Senator Conroy’s pet – the Australian Broadband filter or ‘clean feed’ – is something that despite making him and the government look more inept each day is still being pushed through. Despite reading virtually everything I can find on the topic I am yet to understand why.
The vast vast majority of Australian’s must surely agree that the sort of crimes (such as child pornography) being carried out and shared amongst groups of individuals are horrible and despicable things. But isn’t it about time that the Government, and Senator Conroy who are carrying the line ‘the clean feed will prevent it from being seen and distributed’ admit that the clean feed will do no such thing and any serious argument otherwise is pretty close to nonsense?
The government are trying to appease a group of people who either fail to understand the technical aspects behind the filter or, they understand the situation perfectly and are turning a blind eye. If the latter is the case – and I’m not asserting that it is, I’m merely asking the question – then this is more murky, more insidious and more destructive than anyone thinks right now.
Yesterday an interview by James Frost with iinet’s CEO Michael Malone was published on Business Spectator.
Here’s what iinet Chief Executive Michael Malone had to say:
“JF: Your criticism of the government’s plan for a clean feed was quite strident and you also made it quite clear that iinet was happy to participate in the trial. Were you surprised when you weren’t included?
MM: No, not surprised although we found out from a press release as did Optus, so I mean that was a bit rude. We continue to work with the Department and the Department’s message to us is they’ll include us if we can get over a few last minute technical hurdles.
JF: Have the parameters of the trial changed from when you first spoke?
MM: Not really. They just don’t want it to be mandatory. We only wanted to put a portion of them on there, but it was going to be mandatory and they don’t want their mandatory testing to be done on a mandatory basis. They want customers to be able to opt in which I think is just blatantly hilarious to be honest.
JF: Exactly how much a clean feed will affect internet speed is up for debate. What about the costs?
MM: Our issue is more philosophical. Firstly, you don’t put a solution up unless you clearly define your problem and if your problem is we want to stop the worst kinds of porn on the internet this is an utterly ineffective solution for it. It doesn’t live on internet URLs. It lives in P2P networks and chat channels where it’s shared privately and the only way to deal with that effectively is not a technical one. So again, we keep coming back to a government that says their objective is to block this material, but the solution they provided is completely irrelevant, so what is their objective? And I guess I’m more worried about the public policy issues that this implies.”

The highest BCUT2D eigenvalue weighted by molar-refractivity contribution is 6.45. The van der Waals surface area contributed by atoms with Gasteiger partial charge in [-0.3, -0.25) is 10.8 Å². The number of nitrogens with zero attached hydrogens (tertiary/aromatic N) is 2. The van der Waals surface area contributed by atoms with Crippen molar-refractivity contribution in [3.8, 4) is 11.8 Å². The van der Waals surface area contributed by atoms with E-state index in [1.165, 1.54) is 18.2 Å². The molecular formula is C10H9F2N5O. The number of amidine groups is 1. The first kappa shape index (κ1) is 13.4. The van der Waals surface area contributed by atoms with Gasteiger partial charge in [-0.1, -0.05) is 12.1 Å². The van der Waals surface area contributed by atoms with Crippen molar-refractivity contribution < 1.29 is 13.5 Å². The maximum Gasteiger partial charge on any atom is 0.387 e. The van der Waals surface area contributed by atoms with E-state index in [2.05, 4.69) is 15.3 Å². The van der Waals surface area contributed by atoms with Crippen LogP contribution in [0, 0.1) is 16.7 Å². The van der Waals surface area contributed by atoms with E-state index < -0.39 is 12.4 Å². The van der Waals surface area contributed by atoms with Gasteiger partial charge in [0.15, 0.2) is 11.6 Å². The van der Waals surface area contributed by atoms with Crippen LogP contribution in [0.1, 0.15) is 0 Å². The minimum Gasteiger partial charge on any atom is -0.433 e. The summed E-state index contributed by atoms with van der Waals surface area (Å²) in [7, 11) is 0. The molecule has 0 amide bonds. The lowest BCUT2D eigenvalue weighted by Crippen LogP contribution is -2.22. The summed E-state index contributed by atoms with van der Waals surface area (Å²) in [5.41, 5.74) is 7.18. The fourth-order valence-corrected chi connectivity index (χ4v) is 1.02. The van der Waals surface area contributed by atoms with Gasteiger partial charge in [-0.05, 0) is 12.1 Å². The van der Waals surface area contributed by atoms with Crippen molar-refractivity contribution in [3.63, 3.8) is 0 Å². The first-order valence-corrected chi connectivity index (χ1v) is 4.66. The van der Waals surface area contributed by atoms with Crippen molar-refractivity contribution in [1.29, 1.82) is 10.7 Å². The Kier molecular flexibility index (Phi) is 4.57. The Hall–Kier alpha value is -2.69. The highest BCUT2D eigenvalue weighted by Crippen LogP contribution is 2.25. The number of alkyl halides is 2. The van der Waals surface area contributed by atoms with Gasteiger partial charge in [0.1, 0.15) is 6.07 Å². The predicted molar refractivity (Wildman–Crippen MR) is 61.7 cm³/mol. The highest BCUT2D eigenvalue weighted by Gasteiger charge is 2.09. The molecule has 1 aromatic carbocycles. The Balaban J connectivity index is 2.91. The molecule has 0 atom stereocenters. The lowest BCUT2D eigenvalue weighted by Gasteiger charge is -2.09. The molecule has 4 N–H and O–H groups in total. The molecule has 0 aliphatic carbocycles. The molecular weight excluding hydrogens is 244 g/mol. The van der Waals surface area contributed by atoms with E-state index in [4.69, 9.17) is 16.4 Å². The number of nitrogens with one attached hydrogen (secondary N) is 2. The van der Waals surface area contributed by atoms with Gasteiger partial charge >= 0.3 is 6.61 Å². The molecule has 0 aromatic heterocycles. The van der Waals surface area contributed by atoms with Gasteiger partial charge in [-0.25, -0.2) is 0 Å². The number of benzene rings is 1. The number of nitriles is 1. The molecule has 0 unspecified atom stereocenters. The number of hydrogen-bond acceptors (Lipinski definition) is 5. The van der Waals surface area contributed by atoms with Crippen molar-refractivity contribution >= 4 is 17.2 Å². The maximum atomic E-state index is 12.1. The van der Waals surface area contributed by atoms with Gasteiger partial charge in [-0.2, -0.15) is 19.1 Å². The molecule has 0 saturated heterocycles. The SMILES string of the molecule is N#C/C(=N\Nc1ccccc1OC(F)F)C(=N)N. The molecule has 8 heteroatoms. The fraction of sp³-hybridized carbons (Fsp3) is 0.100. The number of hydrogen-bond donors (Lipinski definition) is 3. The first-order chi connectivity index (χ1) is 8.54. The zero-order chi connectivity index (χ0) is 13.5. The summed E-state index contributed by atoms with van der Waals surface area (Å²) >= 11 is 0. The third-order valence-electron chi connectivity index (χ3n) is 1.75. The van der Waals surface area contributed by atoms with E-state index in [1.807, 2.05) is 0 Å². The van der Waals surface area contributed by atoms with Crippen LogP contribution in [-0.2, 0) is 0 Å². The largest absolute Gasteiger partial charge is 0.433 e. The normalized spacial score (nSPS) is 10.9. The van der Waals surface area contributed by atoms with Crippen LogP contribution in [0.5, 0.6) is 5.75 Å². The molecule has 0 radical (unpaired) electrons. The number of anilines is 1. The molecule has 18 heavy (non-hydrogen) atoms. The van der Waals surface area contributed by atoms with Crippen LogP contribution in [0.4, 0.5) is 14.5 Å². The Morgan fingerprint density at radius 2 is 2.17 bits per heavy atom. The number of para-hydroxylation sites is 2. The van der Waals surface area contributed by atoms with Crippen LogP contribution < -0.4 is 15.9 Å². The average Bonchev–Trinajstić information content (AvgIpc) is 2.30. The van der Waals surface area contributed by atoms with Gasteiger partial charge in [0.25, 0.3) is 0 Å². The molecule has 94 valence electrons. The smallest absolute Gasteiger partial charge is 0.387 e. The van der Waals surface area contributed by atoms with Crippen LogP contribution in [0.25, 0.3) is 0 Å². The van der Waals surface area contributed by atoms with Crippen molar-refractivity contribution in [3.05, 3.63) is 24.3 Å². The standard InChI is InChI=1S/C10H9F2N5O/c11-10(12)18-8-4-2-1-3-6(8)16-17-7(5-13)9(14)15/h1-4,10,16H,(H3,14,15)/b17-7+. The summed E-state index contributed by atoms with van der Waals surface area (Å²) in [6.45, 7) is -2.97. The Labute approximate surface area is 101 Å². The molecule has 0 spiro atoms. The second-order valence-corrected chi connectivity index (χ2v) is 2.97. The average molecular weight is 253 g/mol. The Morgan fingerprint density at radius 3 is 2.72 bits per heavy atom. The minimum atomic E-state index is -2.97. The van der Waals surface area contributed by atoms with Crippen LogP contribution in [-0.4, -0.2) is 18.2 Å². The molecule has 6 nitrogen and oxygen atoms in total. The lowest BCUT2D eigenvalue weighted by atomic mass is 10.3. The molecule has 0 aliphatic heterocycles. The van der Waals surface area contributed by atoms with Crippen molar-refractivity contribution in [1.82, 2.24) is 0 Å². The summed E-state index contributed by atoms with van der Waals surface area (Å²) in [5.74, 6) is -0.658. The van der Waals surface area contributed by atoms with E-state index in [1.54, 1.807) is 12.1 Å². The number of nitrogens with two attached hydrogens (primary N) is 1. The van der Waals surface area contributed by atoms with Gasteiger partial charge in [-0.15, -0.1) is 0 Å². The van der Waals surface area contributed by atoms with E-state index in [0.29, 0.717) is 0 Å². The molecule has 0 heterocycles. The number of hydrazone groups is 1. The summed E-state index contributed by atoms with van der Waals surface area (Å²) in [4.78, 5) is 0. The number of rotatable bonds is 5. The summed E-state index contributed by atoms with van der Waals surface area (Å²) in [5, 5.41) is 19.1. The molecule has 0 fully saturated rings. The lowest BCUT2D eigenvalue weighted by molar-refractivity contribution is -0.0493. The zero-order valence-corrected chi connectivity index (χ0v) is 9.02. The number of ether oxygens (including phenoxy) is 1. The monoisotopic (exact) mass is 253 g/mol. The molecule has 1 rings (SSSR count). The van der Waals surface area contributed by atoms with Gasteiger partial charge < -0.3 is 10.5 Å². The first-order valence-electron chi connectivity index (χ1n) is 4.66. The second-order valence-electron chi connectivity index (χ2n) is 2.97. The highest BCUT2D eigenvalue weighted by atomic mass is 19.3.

So, what I take from Michael’s comments, as someone who was clearly interested in being involved in the the trial, is the Government didn’t define it’s goals and they don’t have a system, and/or aren’t proposing one, that will help them achieve the aspirational goals they did set. And, going on Michael’s insights in the process the government ignored two of Australia’s largest ISP’s that were virtually begging to be included.
Talk about taking your bat and ball and going home in a sulking huff.
I mentioned above that the government and Senator Conroy are looking more inept each day – and after reading Michael’s comments I hope it’s hard to argue isn’t it? If the Government doesn’t understand how people are accessing the kind of information they’re seeking to stop, how can it make sense to put up, essentially, an unbelievably ineffective and very expensive ‘strawman’.
Further to all of this of course is the dire economic situation of pretty much the entire planet. Why, in the face of one of the most precarious economic situations the world has seen and when Australia is about to follow the world into a recession are we wasting time and money on a project that won’t work?
Finally, if nothing I’ve written has convinced you that this is a bad idea let me tell you this story:
A castle and its townsfolk are about to be invaded by a legion of knights on horse back.
The King likes roofs. Big impressive roofs. The King thinks a roof will protect the townspeople.
He takes on advice from a group of experts, some agree with him (possibly for their own interests) but most of the warfare experts do not. They propose building bigger walls, rather than a roof to prevent the known threat and known entry path. The experts suggest that beefing up efforts that are already known to work will be more effective.
The King decides he wants to go with his roof idea, even though the roof will block some sunlight and limit crop growth.
The townspeople dutifully go ahead and build a roof over the whole town. The justification the King gives them is that the roof will protect them from archer attack because a knight or two may sling an arrow in their direction while they gallop towards the townsfolk.
But, and here’s the kicker, the King knows that the roof won’t do much to stop the knights. But the roof looks good and everyone can see it all day and his name is on it so he feels good and the townsfolk say they feel a bit more protected.
Now, what do you suppose the townsfolk think of the King when the knights get through the towns perimeter, and the roof which they were taxed for didn’t stop the knights?